Jewish Matzeva (Tombstone) Stonemasons? #slovakia

Madeleine Isenberg

Hi Everyone,

Over the years that I have been reading the engraved inscriptions on matzevot, I discovered that some stonemasons "signed" their works or maybe it was a form of advertising since it sometimes had an associated town where they had their workshops, or both.  I'm trying to focus on a time period of roughly 1800-World War II, and anywhere in the world.  (We know that in contemporary times, once someone provides the format of the lettering, anyone with the current power tools and templates, could do the work.)

I have quite a list of such craftsmen, mostly in Slovakia, but some in nearby countries (Hungary, Croatia, Austria, Poland), from where people preferred to "import" their matzevot.

Unfortunately, I have not had much success if locating descendants of such craftsmen, or if I did, these descendants have no information about how such a mason gained his training, how well they supported their families.  I jokingly say, I have yet to find someone who wrote, "Memoirs of a Jewish Stonemason."

Here are a few questions and I will probably have more:

  1. Was such a monumental stonemason apprenticed to a guild? 
  2. Were Jews permitted to join such guilds?
    1. If so, when were they allowed to join?
  3. What additional Jewish knowledge did they need to ensure that inscriptions were grammatically correct?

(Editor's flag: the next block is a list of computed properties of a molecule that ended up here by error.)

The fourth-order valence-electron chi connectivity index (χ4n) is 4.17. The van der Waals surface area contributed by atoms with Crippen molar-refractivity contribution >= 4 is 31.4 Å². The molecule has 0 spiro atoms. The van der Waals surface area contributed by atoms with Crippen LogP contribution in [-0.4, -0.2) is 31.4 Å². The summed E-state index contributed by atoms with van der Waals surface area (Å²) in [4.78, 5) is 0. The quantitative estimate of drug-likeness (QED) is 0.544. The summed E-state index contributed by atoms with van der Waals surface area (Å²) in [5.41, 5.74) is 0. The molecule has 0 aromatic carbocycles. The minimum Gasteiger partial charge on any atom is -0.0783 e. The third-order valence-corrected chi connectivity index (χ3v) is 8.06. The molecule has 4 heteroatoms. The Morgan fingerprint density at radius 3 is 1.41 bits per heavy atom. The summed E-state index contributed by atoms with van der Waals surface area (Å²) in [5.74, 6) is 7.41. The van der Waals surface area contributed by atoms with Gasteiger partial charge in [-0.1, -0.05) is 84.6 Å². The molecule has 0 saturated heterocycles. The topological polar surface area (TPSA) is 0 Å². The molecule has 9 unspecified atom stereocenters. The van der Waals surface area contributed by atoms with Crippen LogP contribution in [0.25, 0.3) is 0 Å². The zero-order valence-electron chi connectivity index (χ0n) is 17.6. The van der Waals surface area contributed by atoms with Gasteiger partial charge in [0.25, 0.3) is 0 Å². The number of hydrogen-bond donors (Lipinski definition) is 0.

4. Did people by-pass a rabbinic authority and go directly to the stonemason?
    1. Some places might have had a Chevra Kadisha who approved of the proposed content and did they check the final product?
  5. What imagery did they use and what did they avoid?  (Some Sephardic stones had imagery not as constrained as Ashkenazi).  

Despite trying to research online and read many articles, it has been very difficult to pinpoint any useful details.

So, anyone out there -- any suggestions?
Madeleine Isenberg
Beverly Hills, CA
Researching: GOLDMAN, STEINER, LANGER, GLUECKSMAN, STOTTER in various parts of Galicia, Poland
(Nowy Targ, Nowy Sanz, Wachsmund, Dembno, Lapuszna, Krakow, Ochotnica) who migrated into Kezmarok or
nearby towns in northern Slovakia and Czech Republic (i.e., those who lived/had businesses in Moravska Ostrava);
GOLDSTEIN in Sena or Szina, Szkaros and Kosice, Slovakia; Tolcsva and Tokaj, Hungary.

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